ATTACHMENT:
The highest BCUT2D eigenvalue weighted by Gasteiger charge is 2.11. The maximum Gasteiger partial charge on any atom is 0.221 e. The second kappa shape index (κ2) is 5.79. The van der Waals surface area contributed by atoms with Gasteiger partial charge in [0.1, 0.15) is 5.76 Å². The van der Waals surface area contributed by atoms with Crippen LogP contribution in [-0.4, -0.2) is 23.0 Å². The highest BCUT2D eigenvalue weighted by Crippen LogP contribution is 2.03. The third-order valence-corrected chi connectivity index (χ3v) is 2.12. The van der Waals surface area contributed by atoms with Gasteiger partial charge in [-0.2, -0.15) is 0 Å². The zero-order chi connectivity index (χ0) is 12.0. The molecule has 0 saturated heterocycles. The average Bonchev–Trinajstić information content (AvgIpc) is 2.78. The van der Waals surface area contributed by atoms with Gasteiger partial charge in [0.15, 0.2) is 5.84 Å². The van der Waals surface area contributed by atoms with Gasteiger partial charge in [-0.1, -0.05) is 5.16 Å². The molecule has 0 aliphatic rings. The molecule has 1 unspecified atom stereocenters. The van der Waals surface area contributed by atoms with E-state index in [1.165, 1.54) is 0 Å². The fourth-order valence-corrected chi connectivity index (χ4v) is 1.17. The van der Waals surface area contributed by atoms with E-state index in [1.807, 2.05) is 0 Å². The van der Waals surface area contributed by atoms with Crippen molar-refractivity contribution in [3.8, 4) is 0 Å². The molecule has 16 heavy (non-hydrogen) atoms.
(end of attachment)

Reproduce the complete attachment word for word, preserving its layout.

The highest BCUT2D eigenvalue weighted by Gasteiger charge is 2.11. The maximum Gasteiger partial charge on any atom is 0.221 e. The second kappa shape index (κ2) is 5.79. The van der Waals surface area contributed by atoms with Gasteiger partial charge in [0.1, 0.15) is 5.76 Å². The van der Waals surface area contributed by atoms with Crippen LogP contribution in [-0.4, -0.2) is 23.0 Å². The highest BCUT2D eigenvalue weighted by Crippen LogP contribution is 2.03. The third-order valence-corrected chi connectivity index (χ3v) is 2.12. The van der Waals surface area contributed by atoms with Gasteiger partial charge in [-0.2, -0.15) is 0 Å². The zero-order chi connectivity index (χ0) is 12.0. The molecule has 0 saturated heterocycles. The average Bonchev–Trinajstić information content (AvgIpc) is 2.78. The van der Waals surface area contributed by atoms with Gasteiger partial charge in [0.15, 0.2) is 5.84 Å². The van der Waals surface area contributed by atoms with Gasteiger partial charge in [-0.1, -0.05) is 5.16 Å². The molecule has 0 aliphatic rings. The molecule has 1 unspecified atom stereocenters. The van der Waals surface area contributed by atoms with E-state index in [1.165, 1.54) is 0 Å². The fourth-order valence-corrected chi connectivity index (χ4v) is 1.17. The van der Waals surface area contributed by atoms with E-state index in [1.807, 2.05) is 0 Å². The van der Waals surface area contributed by atoms with Crippen molar-refractivity contribution in [3.8, 4) is 0 Å². The molecule has 16 heavy (non-hydrogen) atoms.